Aggregation —JS: Arrays

One reason loops are used with arrays is aggregation. Aggregation is any calculation that is, as a rule, based on the entire data set, such as finding the maximum, average, sum, etc. of all the data. The aggregation process does not require knowledge of new syntax, but it affects the problem-solving algorithm. Therefore, it makes sense to consider it separately. Let's start by looking for the maximum.

``````const calculateMax = (coll) => {
// If the collection is empty, it cannot have a max value
// In such situations, it usually returns null
// This is a classic example of the guard expression idiom
if (coll.length === 0) {
return null;
}

let max = coll[0]; // Take the first element as the maximum
// Start the traversal with the second element
for (let i = 1; i < coll.length; i += 1) {
const currentElement = coll[i];
// If the current element is larger than the maximum one,
// it becomes the maximum
if (currentElement > max) {
max = currentElement;
}
}

// Don't forget to return the maximum number
return max;
};

console.log(calculateMax([])); // => null
console.log(calculateMax([3, 2, -10, 38, 0])); // => 38
``````

https://repl.it/@hexlet/js-arrays-aggregation-max

Why is this an example of aggregation? Here we see a calculation that involves comparing all the elements to find the one that will be the result of this operation.

Note that the initial value of `max` is the first element, not, say, the number `0`. After all, it may turn out that all numbers in the array are less than `0`, and then we will get the wrong answer.

Now consider searching for the sum:

``````const calculateSum = (coll) => {
// Initial value of the sum
let sum = 0;
for (let i = 0; i < coll.length; i += 1) {
// Add all elements one by one
sum += coll[i];
}

return sum;
};

// The sum of elements always returns a number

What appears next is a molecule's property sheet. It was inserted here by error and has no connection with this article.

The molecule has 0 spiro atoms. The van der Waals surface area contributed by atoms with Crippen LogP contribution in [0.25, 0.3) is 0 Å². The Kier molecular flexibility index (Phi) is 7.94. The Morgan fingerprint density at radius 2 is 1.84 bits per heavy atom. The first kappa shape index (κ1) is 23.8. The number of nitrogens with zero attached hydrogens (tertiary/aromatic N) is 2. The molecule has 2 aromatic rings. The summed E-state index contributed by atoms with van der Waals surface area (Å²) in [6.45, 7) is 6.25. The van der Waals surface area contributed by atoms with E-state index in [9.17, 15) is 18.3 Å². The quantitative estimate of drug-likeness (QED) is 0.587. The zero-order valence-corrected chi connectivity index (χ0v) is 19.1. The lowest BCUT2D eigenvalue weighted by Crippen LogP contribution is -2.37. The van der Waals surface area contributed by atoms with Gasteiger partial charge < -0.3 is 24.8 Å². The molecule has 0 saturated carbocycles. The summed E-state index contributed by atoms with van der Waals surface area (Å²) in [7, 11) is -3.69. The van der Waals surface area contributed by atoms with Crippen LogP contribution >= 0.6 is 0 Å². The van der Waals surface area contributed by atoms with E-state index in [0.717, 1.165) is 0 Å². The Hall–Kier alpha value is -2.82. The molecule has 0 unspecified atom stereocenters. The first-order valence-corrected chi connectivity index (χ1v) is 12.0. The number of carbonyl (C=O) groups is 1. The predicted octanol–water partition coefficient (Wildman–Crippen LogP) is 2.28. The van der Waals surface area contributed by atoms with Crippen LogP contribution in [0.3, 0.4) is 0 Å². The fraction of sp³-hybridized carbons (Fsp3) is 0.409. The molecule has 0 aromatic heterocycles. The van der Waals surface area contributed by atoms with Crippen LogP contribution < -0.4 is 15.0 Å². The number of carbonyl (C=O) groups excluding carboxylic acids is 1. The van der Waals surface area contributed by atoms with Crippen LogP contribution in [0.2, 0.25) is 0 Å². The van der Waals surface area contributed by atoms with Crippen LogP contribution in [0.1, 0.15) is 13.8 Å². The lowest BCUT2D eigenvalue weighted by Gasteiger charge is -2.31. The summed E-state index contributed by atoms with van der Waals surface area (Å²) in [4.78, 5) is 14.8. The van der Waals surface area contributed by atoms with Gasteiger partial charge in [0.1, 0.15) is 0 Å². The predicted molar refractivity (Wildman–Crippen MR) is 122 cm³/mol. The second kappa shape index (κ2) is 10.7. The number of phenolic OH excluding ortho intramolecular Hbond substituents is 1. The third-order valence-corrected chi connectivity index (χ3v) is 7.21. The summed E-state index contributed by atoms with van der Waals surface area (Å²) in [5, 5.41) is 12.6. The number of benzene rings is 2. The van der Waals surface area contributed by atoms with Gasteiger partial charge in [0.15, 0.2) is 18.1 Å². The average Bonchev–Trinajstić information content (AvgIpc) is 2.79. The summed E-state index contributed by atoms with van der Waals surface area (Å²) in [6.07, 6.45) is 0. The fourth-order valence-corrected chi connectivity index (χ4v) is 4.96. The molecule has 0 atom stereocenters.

// If the array is empty, the sum of its elements is 0
console.log(calculateSum([])); // => 0

console.log(calculateSum([3, 2, -10, 38, 0])); // => 33
// Calculation process
let sum = 0;
sum = sum + 3; // 3
sum = sum + 2; // 5
sum = sum + -10; // -5
sum = sum + 38; // 33
sum = sum + 0; // 33
``````

https://repl.it/@hexlet/js-arrays-aggregation-sum

The algorithm for finding the sum is much simpler, but has a couple of important nuances.

What is the sum of the elements of the empty array? As far as mathematics is concerned, such a sum equals `0`. Seems like common sense. If we have no apples, then we have `0` apples (the number of apples is zero). Functions in programming work according to this logic.

The second point has to do with the initial element of the sum. The variable `sum` has an initial value of 0. Why set a value at all? Any repetitive operation starts with a value. You can't just declare a variable and start working with it inside a loop. This will lead to an incorrect result:

``````  // the initial value is not set
// js automatically makes it equal to undefined
let sum;

// the first iteration of the loop
sum = sum + 2; // ?
``````

The result of this call will be `NaN`, i.e., a not-a-number, inside `sum`. It comes from trying to add `2` and `undefined`. So a value is needed after all. Why is 0 selected in the code above? It is very straightforward to check that all other options will lead to the wrong result. If the initial value is 1, then the result is 1 higher than it should be.

In mathematics, there is a concept of a neutral or identity element of an operation (each operation has its own element). This concept has a very simple meaning. An operation with this element does not change the value on which the operation is performed. In addition, any number plus zero gives the number itself. The same applies for subtraction. Even concatenation has a neutral element, which is an empty string: `'' + 'one'` will be `'one'`.

Aggregation does not always mean that a collection of elements is reduced to a simple value. The result of aggregation can be any complex structure, such as an array. Such examples are often found in real life. The simplest example is a list of unique words in a text.

Are there any more questions? Ask them in the Discussion section.

The Hexlet support team or other students will answer you.

130
courses
1000
exercises
2000+
hours of theory
3200
tests

• 130 courses, 2000+ hours of theory
• 1000 practical tasks in a browser
• 360 000 students
By sending this form, you agree to our Personal Policy and Service Conditions

Suggested learning programs

From a novice to a developer. Get a job or your money back!

Profession
beginner
Development of front-end components for web applications
start anytime 10 months

Use Hexlet to the fullest extent!

• Test your knowledge in quizzes

By sending this form, you agree to our Personal Policy and Service Conditions

Ask questions if you want to discuss a theory or an exercise. Hexlet Support Team and experienced community members can help find answers and solve a problem.